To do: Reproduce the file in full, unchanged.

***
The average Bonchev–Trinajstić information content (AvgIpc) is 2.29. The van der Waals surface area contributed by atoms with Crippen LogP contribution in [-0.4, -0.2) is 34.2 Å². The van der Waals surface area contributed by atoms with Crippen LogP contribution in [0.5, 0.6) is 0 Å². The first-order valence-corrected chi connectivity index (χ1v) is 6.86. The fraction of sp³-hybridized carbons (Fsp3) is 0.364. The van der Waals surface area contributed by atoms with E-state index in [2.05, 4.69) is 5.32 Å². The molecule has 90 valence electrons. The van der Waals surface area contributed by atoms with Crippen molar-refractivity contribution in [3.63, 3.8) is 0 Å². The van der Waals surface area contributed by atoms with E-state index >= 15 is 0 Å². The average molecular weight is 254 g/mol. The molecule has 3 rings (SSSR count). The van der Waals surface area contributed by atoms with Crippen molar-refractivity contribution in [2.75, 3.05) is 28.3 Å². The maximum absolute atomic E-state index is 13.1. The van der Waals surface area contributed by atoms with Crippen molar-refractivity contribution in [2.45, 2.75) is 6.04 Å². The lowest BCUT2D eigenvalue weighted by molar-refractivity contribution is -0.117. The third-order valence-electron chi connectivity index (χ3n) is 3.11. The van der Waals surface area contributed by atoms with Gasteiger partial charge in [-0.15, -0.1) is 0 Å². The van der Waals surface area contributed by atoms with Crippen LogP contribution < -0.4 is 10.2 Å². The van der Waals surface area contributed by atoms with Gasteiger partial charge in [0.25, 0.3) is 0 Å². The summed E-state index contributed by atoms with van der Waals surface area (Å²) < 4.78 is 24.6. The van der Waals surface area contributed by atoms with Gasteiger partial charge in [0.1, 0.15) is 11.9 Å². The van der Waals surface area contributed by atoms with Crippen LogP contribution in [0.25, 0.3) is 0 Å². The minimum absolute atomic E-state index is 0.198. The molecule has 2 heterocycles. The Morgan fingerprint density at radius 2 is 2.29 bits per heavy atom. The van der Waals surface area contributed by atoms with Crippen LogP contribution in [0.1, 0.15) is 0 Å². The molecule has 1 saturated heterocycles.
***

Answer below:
The average Bonchev–Trinajstić information content (AvgIpc) is 2.29. The van der Waals surface area contributed by atoms with Crippen LogP contribution in [-0.4, -0.2) is 34.2 Å². The van der Waals surface area contributed by atoms with Crippen LogP contribution in [0.5, 0.6) is 0 Å². The first-order valence-corrected chi connectivity index (χ1v) is 6.86. The fraction of sp³-hybridized carbons (Fsp3) is 0.364. The van der Waals surface area contributed by atoms with E-state index in [2.05, 4.69) is 5.32 Å². The molecule has 90 valence electrons. The van der Waals surface area contributed by atoms with Crippen molar-refractivity contribution in [3.63, 3.8) is 0 Å². The van der Waals surface area contributed by atoms with E-state index >= 15 is 0 Å². The average molecular weight is 254 g/mol. The molecule has 3 rings (SSSR count). The van der Waals surface area contributed by atoms with Crippen molar-refractivity contribution in [2.75, 3.05) is 28.3 Å². The maximum absolute atomic E-state index is 13.1. The van der Waals surface area contributed by atoms with Crippen molar-refractivity contribution in [2.45, 2.75) is 6.04 Å². The lowest BCUT2D eigenvalue weighted by molar-refractivity contribution is -0.117. The third-order valence-electron chi connectivity index (χ3n) is 3.11. The van der Waals surface area contributed by atoms with Gasteiger partial charge in [-0.15, -0.1) is 0 Å². The van der Waals surface area contributed by atoms with Crippen LogP contribution < -0.4 is 10.2 Å². The van der Waals surface area contributed by atoms with Gasteiger partial charge in [0.25, 0.3) is 0 Å². The summed E-state index contributed by atoms with van der Waals surface area (Å²) < 4.78 is 24.6. The van der Waals surface area contributed by atoms with Gasteiger partial charge in [0.1, 0.15) is 11.9 Å². The van der Waals surface area contributed by atoms with Crippen LogP contribution in [0.25, 0.3) is 0 Å². The minimum absolute atomic E-state index is 0.198. The molecule has 2 heterocycles. The Morgan fingerprint density at radius 2 is 2.29 bits per heavy atom. The van der Waals surface area contributed by atoms with Crippen LogP contribution in [0.1, 0.15) is 0 Å². The molecule has 1 saturated heterocycles.